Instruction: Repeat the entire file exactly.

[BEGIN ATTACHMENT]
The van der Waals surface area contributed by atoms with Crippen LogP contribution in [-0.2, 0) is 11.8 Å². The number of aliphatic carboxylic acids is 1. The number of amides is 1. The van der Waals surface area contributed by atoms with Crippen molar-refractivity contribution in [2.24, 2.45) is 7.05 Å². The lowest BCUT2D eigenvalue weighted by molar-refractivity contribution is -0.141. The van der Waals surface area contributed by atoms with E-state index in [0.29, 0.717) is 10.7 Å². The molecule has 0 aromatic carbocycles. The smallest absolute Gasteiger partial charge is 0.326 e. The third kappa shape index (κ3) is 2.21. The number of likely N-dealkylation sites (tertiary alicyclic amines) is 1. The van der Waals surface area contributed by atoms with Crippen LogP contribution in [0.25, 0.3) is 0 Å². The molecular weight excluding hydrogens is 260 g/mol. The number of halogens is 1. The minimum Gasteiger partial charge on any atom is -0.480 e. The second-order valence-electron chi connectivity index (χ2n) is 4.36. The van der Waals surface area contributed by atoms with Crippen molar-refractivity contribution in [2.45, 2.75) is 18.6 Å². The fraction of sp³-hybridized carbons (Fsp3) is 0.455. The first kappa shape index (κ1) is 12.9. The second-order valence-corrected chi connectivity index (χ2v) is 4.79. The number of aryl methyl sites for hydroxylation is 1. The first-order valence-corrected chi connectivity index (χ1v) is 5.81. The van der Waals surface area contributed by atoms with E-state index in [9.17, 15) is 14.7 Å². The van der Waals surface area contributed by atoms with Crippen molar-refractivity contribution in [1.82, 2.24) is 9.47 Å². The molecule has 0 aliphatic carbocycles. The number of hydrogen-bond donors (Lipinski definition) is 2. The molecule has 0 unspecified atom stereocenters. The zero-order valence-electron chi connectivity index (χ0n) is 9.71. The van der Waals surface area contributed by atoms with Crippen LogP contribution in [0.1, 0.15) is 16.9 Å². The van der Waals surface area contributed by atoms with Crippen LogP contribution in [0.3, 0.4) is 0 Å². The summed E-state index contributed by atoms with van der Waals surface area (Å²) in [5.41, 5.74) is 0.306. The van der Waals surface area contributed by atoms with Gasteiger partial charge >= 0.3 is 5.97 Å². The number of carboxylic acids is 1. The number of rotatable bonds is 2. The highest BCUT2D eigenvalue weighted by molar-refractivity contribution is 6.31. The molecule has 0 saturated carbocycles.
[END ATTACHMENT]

The van der Waals surface area contributed by atoms with Crippen LogP contribution in [-0.2, 0) is 11.8 Å². The number of aliphatic carboxylic acids is 1. The number of amides is 1. The van der Waals surface area contributed by atoms with Crippen molar-refractivity contribution in [2.24, 2.45) is 7.05 Å². The lowest BCUT2D eigenvalue weighted by molar-refractivity contribution is -0.141. The van der Waals surface area contributed by atoms with E-state index in [0.29, 0.717) is 10.7 Å². The molecule has 0 aromatic carbocycles. The smallest absolute Gasteiger partial charge is 0.326 e. The third kappa shape index (κ3) is 2.21. The number of likely N-dealkylation sites (tertiary alicyclic amines) is 1. The van der Waals surface area contributed by atoms with Crippen LogP contribution in [0.25, 0.3) is 0 Å². The molecular weight excluding hydrogens is 260 g/mol. The number of halogens is 1. The minimum Gasteiger partial charge on any atom is -0.480 e. The second-order valence-electron chi connectivity index (χ2n) is 4.36. The van der Waals surface area contributed by atoms with Crippen molar-refractivity contribution in [2.45, 2.75) is 18.6 Å². The fraction of sp³-hybridized carbons (Fsp3) is 0.455. The first kappa shape index (κ1) is 12.9. The second-order valence-corrected chi connectivity index (χ2v) is 4.79. The number of aryl methyl sites for hydroxylation is 1. The first-order valence-corrected chi connectivity index (χ1v) is 5.81. The van der Waals surface area contributed by atoms with E-state index in [9.17, 15) is 14.7 Å². The van der Waals surface area contributed by atoms with Crippen molar-refractivity contribution in [1.82, 2.24) is 9.47 Å². The molecule has 0 aliphatic carbocycles. The number of hydrogen-bond donors (Lipinski definition) is 2. The molecule has 0 unspecified atom stereocenters. The zero-order valence-electron chi connectivity index (χ0n) is 9.71. The van der Waals surface area contributed by atoms with Crippen LogP contribution in [0.1, 0.15) is 16.9 Å². The van der Waals surface area contributed by atoms with Crippen LogP contribution in [0.3, 0.4) is 0 Å². The summed E-state index contributed by atoms with van der Waals surface area (Å²) in [5.41, 5.74) is 0.306. The van der Waals surface area contributed by atoms with Gasteiger partial charge >= 0.3 is 5.97 Å². The number of carboxylic acids is 1. The number of rotatable bonds is 2. The highest BCUT2D eigenvalue weighted by molar-refractivity contribution is 6.31. The molecule has 0 saturated carbocycles.